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FORT LEE, Va. – Fort Lee commemorates its Centennial in 2017 with a variety of activities that honor both its rich history and the lineage of troops, family members and civilians who contributed to a century of support to the nation.
Celebration plans in July include a community concert at the annual Fourth at the Fort celebration, a time capsule ceremony, the unveiling of a commemorative print, museum exhibit openings and a documentary premiere.
“For 100 years, Camp/Fort Lee has provided world-class training to the brave men and women of the U.S. Armed Forces,” said Maj. Gen. Darrell K. Williams, commanding general, U.S. Army Combined Arms Support Command and Fort Lee.
Following a declaration of war in April 1917, the Army leased 9,000 acres in Prince George County for the construction of one of 32 new cantonments built to train the mobilizing Army. Following a whirlwind of construction, Camp Lee became the home of the 80th Division, which deployed to France in May 1918 in support of World War I. A daily population of more than 40,000 troops trained at Camp Lee until the Armistice in November 1918.
Serving as a demobilization station until 1921, Camp Lee was dismantled with the land reverting to the Commonwealth for use as a forest and game preserve. It would remain so until war again threatened the nation.
In the Army’s build-up to World War II, Camp Lee was reconstructed in October 1940 becoming home of the Army Quartermaster Corps. The camp was also briefly the home of the Women’s Army Corps Training Center.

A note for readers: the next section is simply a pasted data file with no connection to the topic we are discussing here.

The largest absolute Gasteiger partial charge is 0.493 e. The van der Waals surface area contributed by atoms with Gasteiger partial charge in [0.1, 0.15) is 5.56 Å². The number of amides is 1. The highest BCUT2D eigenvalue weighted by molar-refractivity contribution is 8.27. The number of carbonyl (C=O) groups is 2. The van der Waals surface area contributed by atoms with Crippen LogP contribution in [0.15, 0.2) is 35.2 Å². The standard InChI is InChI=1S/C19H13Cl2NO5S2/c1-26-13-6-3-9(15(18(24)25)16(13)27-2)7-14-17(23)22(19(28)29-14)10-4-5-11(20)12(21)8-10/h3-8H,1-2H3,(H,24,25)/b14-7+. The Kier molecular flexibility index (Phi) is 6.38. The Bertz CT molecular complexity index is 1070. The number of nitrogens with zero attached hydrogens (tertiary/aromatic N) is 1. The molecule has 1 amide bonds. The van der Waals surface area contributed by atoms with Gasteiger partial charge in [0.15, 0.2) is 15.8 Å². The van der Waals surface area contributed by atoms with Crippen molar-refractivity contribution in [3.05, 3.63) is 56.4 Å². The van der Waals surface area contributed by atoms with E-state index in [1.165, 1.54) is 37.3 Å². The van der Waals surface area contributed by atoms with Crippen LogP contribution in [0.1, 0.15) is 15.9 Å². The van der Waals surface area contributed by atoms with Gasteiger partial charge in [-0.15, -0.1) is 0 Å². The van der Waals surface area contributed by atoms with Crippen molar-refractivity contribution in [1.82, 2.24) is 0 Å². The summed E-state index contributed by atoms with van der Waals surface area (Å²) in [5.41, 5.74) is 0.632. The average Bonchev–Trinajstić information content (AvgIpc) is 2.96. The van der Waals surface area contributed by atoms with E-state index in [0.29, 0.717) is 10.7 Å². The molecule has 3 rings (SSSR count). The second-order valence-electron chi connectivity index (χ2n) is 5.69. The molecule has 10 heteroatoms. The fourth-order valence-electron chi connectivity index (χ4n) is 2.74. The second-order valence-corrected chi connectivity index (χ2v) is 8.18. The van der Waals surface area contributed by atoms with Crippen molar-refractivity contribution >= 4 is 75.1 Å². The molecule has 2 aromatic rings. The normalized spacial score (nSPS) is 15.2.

Camp Lee became Fort Lee when it was designated as a permanent Army facility in 1950 and continued to serve as the home of the Quartermaster until 2005. That year, Fort Lee’s role for the Army was significantly expanded after the passing of the Base Realignment and Closure Act.
Under the 2005 BRAC, the Ordnance Mechanical Maintenance School at Aberdeen Proving Ground, Md., and the Ordnance Munitions and Electronic Maintenance School at Redstone Arsenal, Ala., were relocated to Fort Lee. These elements moved to a newly constructed U.S. Army Ordnance School Campus on Fort Lee in 2009. The U.S. Army Transportation School also relocated to Fort Lee from Fort Eustis. The Combined Arms Support Command headquarters building, several troop barracks facilities, housing and other new facilities constructed at Fort Lee also greatly expanded the post as part of the BRAC.
As the Army’s “Home of Sustainment,” Fort Lee supports the training, education and development of adaptive Army professionals in fields such as transportation, supply, culinary arts, equipment repair and maintenance.
“There are two reasons Fort Lee has remained a vital installation for the Army,” Williams noted. “From the very beginning, we have consistently delivered game-changing troops and leaders, and leveraged an unshakeable partnership with our surrounding community.”
Fort Lee is now the third largest training center in the Army, supporting nearly 86,000 Soldiers, retirees, veterans, family members and civilian employees both on and off post. The installation has a $2.4 billion impact on the local economy each year.
The major organizations at Fort Lee include the Defense Commissary Agency, the Defense Contract Management Agency, the Combined Arms Support Command, Army Logistics University, the U.S. Army Ordnance School, U.S. Army Quartermaster School and the U.S. Army Transportation School.